Alice Paul (1885-1977) was instrumental in securing women's right to vote under the Nineteenth Amendment and drafted the Equal Rights Amendment. Born in New Jersey, Paul's social philosophy was shaped by her Hicksite Quaker upbringing. She graduated from Swarthmore with a degree in biology in 1905. Over the course of her life, she also earned a master's degree in sociology, a Ph.D. in economics, and three law degrees.
While studying in England in 1908, Paul was introduced to the militant tactics of British suffragettes Emmeline and Christable Pankhurst. When Paul returned to the United States in 1910, her more militant approach led her to break with the National American Woman Suffrage Association, led by Carrie Chapman Catt, and to found the National Woman's Party in 1916. The NWP picketed the White House for over a year, pressuring President Woodrow Wilson to back women's suffrage.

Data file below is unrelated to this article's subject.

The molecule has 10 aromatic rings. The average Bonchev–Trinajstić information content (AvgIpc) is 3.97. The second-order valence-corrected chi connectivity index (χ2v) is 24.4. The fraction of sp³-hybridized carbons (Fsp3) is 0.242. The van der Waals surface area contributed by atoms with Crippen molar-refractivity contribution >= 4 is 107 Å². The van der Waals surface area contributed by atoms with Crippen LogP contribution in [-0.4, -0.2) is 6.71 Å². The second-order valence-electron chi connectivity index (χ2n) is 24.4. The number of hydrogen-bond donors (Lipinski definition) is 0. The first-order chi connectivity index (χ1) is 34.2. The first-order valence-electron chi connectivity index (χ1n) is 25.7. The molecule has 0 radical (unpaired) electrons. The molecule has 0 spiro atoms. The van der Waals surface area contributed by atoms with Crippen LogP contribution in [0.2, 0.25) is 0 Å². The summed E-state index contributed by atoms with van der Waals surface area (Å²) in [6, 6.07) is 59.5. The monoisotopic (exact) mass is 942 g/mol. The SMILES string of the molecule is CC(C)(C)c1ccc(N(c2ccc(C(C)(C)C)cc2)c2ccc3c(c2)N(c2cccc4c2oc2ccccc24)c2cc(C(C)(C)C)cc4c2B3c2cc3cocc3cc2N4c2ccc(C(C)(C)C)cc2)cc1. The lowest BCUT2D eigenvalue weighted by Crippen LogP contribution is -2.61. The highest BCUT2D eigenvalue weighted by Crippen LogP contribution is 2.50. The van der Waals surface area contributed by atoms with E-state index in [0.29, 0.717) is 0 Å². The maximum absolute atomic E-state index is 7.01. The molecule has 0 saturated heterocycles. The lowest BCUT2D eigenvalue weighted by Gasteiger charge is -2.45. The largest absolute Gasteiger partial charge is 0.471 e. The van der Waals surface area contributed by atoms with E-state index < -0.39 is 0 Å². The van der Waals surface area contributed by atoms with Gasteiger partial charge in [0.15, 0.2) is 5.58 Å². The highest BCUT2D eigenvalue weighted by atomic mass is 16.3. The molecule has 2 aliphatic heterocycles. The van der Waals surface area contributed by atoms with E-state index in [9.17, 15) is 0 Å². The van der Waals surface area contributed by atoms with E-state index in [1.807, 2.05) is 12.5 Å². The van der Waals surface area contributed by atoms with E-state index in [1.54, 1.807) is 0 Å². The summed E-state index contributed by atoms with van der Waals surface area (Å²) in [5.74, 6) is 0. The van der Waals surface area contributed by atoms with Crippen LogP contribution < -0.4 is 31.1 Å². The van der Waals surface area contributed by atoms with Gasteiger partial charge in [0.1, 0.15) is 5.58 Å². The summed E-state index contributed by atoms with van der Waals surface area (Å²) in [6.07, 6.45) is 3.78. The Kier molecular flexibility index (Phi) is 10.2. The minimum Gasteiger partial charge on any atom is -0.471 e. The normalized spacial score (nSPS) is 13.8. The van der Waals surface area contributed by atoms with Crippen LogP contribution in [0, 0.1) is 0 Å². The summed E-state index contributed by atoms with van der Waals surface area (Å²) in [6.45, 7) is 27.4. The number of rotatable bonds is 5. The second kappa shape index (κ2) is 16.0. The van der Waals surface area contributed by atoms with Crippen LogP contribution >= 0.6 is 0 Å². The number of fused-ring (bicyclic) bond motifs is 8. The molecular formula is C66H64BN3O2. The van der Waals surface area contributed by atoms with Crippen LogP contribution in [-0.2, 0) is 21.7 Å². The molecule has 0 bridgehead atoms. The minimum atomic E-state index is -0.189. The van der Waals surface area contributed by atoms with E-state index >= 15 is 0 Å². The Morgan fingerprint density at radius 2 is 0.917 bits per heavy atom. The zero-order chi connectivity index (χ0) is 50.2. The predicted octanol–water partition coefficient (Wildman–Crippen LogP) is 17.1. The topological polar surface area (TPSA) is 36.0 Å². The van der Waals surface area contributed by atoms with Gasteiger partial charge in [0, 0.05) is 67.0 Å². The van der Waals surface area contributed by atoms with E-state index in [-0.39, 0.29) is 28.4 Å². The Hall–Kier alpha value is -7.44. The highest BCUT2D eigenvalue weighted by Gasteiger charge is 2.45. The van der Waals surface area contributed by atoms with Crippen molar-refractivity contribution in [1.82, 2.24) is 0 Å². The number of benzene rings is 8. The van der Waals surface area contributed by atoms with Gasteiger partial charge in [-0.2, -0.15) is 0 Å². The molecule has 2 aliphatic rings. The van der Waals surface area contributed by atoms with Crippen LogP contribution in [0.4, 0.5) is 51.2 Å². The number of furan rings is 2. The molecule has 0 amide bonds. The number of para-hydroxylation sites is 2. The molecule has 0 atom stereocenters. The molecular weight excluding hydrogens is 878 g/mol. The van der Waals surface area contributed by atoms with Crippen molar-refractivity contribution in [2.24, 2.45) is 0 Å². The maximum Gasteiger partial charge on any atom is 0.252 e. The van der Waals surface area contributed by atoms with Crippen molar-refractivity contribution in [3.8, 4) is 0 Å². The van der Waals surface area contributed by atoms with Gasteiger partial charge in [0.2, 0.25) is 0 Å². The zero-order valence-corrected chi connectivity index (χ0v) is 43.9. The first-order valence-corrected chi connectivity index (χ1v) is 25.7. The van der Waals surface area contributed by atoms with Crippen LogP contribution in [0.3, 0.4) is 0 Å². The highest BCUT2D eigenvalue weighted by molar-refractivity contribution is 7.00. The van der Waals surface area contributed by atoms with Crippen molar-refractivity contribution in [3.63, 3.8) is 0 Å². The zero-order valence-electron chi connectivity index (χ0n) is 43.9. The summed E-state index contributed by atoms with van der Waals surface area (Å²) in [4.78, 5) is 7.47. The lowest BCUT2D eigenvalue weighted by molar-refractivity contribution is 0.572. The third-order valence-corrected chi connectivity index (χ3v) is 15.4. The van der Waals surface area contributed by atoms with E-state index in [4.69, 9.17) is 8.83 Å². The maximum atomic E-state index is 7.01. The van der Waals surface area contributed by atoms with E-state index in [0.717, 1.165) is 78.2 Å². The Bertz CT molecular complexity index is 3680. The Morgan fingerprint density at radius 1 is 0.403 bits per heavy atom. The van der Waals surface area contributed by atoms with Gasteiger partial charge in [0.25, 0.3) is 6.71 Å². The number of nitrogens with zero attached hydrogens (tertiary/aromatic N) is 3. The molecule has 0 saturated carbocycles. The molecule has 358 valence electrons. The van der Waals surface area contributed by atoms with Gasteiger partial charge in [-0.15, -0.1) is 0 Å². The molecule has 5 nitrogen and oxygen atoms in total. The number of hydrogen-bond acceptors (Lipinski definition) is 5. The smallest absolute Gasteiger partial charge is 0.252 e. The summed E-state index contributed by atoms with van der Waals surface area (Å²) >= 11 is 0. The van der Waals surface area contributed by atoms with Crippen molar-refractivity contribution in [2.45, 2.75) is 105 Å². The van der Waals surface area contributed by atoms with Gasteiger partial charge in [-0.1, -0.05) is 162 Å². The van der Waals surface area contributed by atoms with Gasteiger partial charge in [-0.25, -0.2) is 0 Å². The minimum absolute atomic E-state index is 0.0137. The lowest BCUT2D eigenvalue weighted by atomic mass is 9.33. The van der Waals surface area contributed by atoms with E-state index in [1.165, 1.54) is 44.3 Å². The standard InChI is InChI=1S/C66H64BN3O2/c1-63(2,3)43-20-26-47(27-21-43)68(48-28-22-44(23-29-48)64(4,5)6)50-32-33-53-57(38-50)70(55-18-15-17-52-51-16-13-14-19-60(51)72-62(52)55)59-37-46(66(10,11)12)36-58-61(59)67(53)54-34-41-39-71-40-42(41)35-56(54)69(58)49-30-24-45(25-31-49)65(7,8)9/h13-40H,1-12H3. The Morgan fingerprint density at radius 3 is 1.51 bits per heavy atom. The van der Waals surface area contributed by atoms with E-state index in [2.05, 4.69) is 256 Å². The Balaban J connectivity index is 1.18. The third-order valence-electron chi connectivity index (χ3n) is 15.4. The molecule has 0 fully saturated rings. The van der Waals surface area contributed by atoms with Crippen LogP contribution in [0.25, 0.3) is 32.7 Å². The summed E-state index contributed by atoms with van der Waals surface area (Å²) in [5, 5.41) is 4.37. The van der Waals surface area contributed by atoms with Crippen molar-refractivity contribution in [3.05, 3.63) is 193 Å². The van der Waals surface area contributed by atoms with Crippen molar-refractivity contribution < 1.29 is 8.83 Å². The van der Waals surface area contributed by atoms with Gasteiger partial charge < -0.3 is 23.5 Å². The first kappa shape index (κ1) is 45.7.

After the ratification of the Nineteenth Amendment, Paul remained active in the women's rights movement. She drafted the Equal Rights Amendment, first introduced in Congress in 1923, helped found the World Women's Party, which lobbied successfully for the creation of the United Nations Commission on the Status of Women, and was instrumental in securing a gender discrimination provision in the 1964 Civil Rights Act.